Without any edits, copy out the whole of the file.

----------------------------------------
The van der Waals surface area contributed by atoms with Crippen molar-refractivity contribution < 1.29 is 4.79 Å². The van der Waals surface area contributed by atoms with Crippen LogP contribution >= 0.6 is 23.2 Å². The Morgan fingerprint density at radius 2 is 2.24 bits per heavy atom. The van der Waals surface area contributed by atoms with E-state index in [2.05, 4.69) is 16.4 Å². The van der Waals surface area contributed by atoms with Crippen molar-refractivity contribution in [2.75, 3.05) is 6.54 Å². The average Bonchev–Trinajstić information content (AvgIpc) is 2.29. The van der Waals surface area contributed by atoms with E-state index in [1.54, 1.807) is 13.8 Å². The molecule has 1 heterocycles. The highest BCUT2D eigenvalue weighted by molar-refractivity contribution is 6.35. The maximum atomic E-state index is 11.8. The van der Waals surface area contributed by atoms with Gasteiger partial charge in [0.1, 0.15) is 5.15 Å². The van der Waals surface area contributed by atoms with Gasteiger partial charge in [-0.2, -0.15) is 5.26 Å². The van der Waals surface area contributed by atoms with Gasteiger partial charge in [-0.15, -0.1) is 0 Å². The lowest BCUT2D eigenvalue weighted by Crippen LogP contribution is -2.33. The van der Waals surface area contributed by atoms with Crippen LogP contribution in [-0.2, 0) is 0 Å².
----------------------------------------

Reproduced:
The van der Waals surface area contributed by atoms with Crippen molar-refractivity contribution < 1.29 is 4.79 Å². The van der Waals surface area contributed by atoms with Crippen LogP contribution >= 0.6 is 23.2 Å². The Morgan fingerprint density at radius 2 is 2.24 bits per heavy atom. The van der Waals surface area contributed by atoms with E-state index in [2.05, 4.69) is 16.4 Å². The van der Waals surface area contributed by atoms with Crippen molar-refractivity contribution in [2.75, 3.05) is 6.54 Å². The average Bonchev–Trinajstić information content (AvgIpc) is 2.29. The van der Waals surface area contributed by atoms with E-state index in [1.54, 1.807) is 13.8 Å². The molecule has 1 heterocycles. The highest BCUT2D eigenvalue weighted by molar-refractivity contribution is 6.35. The maximum atomic E-state index is 11.8. The van der Waals surface area contributed by atoms with Gasteiger partial charge in [0.1, 0.15) is 5.15 Å². The van der Waals surface area contributed by atoms with Gasteiger partial charge in [-0.2, -0.15) is 5.26 Å². The van der Waals surface area contributed by atoms with Gasteiger partial charge in [-0.15, -0.1) is 0 Å². The lowest BCUT2D eigenvalue weighted by Crippen LogP contribution is -2.33. The van der Waals surface area contributed by atoms with Crippen LogP contribution in [-0.2, 0) is 0 Å².